What’s so lush about LUSH?

Filed in Blog by on September 10, 2010 8 Comments
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lovely goodies from LUSH

lovely goodies from LUSH

As you’ll be aware, one lucky winner participating in National Zero Waste Week this year can win a £50 voucher for LUSH.

We wanted to choose companies who had great environmental policies, and LUSH tick all the boxes.

What I’m particularly impressed by is their packaging and recycling policies.

LUSH sell innovative products like their solid shampoo bars. This means no plastic packaging to dispose of; in fact LUSH have saved nearly 6 million plastic bottles globally from selling shampoo bars alone!

The other week I bought some bath ballistics from them – they came in yellow paper bags with ideas for reuse and recycling written on them. If you buy direct from their shops, many of LUSH’s products are available naked – you can take home around half their products au natrelle.

LUSH’s passion is to get rid of packaging when designing a product. Where packaging is unavoidable, 90% of it is recycled. After you’ve finished slathering yourself in all sorts of heavenly-smelling goodies, LUSH like you to reuse, recycle or compost the packaging and aim to make this easy for their customers. For example if you return 5 of their black pots to their stores they give you a free fresh face mask and reuse or recycle the pots themselves.

As you know, we get a bit tough on the manufacturers who make packaging and then expect us to throw it away. Not so with LUSH! They go to great lengths to avoid sending waste to landfill even in the manufacturing of their products. All organic waste at the UK factory is sent for composting, plastic gets recycled in the UK and wood waste gets burned in their biomass boiler. They also donate to charities any products which are fit for use but not for sale.

What a great company! LUSH show how, with a little thought and forward-thinking design, a successful business can be both successful and environmentally responsible.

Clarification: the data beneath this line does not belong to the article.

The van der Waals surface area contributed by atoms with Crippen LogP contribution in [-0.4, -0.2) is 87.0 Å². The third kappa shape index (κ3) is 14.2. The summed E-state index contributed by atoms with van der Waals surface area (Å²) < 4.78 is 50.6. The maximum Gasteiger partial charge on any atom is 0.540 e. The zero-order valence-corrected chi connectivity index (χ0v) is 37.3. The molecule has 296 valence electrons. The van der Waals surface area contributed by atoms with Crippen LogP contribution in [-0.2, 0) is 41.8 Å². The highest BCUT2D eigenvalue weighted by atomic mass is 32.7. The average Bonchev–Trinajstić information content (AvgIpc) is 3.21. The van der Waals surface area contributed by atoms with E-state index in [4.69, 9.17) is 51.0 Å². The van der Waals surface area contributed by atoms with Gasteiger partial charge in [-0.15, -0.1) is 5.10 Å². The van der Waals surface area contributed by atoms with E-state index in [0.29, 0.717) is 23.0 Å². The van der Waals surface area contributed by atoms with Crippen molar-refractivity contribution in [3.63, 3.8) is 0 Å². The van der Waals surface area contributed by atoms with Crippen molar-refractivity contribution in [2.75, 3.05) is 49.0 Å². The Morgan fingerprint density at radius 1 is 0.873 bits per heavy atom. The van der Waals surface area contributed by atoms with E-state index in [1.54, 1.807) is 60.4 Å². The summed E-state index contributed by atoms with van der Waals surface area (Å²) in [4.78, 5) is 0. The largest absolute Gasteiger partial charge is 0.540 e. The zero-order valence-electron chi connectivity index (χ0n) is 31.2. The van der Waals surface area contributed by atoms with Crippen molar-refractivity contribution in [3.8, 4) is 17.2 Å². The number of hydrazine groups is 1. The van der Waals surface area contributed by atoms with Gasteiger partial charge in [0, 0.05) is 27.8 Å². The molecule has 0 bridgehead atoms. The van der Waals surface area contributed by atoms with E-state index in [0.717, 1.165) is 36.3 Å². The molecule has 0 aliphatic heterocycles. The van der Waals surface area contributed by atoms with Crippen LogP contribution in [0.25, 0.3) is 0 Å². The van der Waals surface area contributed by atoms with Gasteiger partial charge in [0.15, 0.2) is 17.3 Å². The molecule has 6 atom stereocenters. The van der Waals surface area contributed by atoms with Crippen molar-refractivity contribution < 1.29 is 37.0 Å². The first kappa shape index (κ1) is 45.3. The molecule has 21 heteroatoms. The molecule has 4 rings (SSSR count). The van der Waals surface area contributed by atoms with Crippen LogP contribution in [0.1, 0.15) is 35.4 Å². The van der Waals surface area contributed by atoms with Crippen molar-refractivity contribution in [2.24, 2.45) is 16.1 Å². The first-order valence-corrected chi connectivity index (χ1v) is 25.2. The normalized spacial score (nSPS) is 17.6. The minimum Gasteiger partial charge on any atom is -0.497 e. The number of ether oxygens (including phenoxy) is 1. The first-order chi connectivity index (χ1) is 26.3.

This week I started talking about eating organic food on a budget, as it’s also Organic Food Fortnight. The number one tip to affording organic goodies is not to waste any food that you buy.

Juliet over on Crafy Poet this week shared her idea for making green tea go a little further. She taught me things about it I never knew. Personally I’m not a tea or coffee drinker, but I do remember the days of enjoying a cup of strong tea or ten during the day. Juliet’s findings really surprised me and it means she can buy organic tea at one quarter of the usual price!

According to the organic Trade Board, you can enjoy an organic breakfast for between 6% and 14% cheaper than non organic. Shopping around you can find organic butter, bread and coffee cheaper than its non organic alternatives, whereas eggs, milk and tea cost either the same or more in organic versions. if you’ve got the time then it pays you to shop around.

Let’s see what some of our fabby zero waste bloggers have been up to:
Yesterday Mrs A had another fantastic meal courtesy of Saints Cafe dustbin. well, not quite, but you know what I mean.

Caroline made her ‘everything but the kitchen sink’ risotto and has plans for the chicken carcass too.

Over on Organikal, Julie was very sneaky with some left over curry sauce with a simple recipe that had my mouth watering.

Our friend Harriett from Cafe Direct has been gradually reducing her waste for a long time and shared some of the ways she manages to do this.

This afternoon I’ll be showing you how I’m not only making sure I don’t waste food this week, but I’m using up old plastic too!

National Zero Waste Week is sponsored by Tetra Pak. Around 20% of the UK´s greenhouse gas emissions are associated with food production, distribution and storage. Long life cartons keep the product until you need it, helping to save food waste.  (Source: http://www.wrap.org.uk/retail/food_waste/index.html)